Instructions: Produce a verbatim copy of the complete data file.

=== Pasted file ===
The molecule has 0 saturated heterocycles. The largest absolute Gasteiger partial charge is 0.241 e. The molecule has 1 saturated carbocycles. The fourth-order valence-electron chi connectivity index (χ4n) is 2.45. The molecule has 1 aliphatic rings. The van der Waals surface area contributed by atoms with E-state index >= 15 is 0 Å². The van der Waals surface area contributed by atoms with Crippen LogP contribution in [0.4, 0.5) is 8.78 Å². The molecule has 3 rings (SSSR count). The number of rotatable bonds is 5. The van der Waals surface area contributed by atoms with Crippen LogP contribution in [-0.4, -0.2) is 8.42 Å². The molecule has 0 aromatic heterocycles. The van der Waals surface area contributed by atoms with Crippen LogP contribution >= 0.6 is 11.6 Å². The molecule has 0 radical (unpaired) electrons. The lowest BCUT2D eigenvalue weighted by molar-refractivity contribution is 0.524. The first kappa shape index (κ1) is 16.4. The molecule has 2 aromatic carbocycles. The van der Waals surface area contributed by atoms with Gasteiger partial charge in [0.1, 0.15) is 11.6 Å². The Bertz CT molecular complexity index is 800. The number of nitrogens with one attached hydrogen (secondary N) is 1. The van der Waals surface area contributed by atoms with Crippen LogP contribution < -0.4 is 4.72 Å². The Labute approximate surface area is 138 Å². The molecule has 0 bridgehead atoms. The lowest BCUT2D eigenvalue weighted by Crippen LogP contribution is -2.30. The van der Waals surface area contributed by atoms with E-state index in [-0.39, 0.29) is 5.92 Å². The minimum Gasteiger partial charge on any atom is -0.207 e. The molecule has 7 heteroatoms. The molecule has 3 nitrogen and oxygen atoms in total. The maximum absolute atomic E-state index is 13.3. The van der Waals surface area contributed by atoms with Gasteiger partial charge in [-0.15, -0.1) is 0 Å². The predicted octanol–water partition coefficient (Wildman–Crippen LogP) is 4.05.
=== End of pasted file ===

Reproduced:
The molecule has 0 saturated heterocycles. The largest absolute Gasteiger partial charge is 0.241 e. The molecule has 1 saturated carbocycles. The fourth-order valence-electron chi connectivity index (χ4n) is 2.45. The molecule has 1 aliphatic rings. The van der Waals surface area contributed by atoms with E-state index >= 15 is 0 Å². The van der Waals surface area contributed by atoms with Crippen LogP contribution in [0.4, 0.5) is 8.78 Å². The molecule has 3 rings (SSSR count). The number of rotatable bonds is 5. The van der Waals surface area contributed by atoms with Crippen LogP contribution in [-0.4, -0.2) is 8.42 Å². The molecule has 0 aromatic heterocycles. The van der Waals surface area contributed by atoms with Crippen LogP contribution >= 0.6 is 11.6 Å². The molecule has 0 radical (unpaired) electrons. The lowest BCUT2D eigenvalue weighted by molar-refractivity contribution is 0.524. The first kappa shape index (κ1) is 16.4. The molecule has 2 aromatic carbocycles. The van der Waals surface area contributed by atoms with Gasteiger partial charge in [0.1, 0.15) is 11.6 Å². The Bertz CT molecular complexity index is 800. The number of nitrogens with one attached hydrogen (secondary N) is 1. The van der Waals surface area contributed by atoms with Crippen LogP contribution < -0.4 is 4.72 Å². The Labute approximate surface area is 138 Å². The molecule has 0 bridgehead atoms. The lowest BCUT2D eigenvalue weighted by Crippen LogP contribution is -2.30. The van der Waals surface area contributed by atoms with E-state index in [-0.39, 0.29) is 5.92 Å². The minimum Gasteiger partial charge on any atom is -0.207 e. The molecule has 7 heteroatoms. The molecule has 3 nitrogen and oxygen atoms in total. The maximum absolute atomic E-state index is 13.3. The van der Waals surface area contributed by atoms with Gasteiger partial charge in [-0.15, -0.1) is 0 Å². The predicted octanol–water partition coefficient (Wildman–Crippen LogP) is 4.05.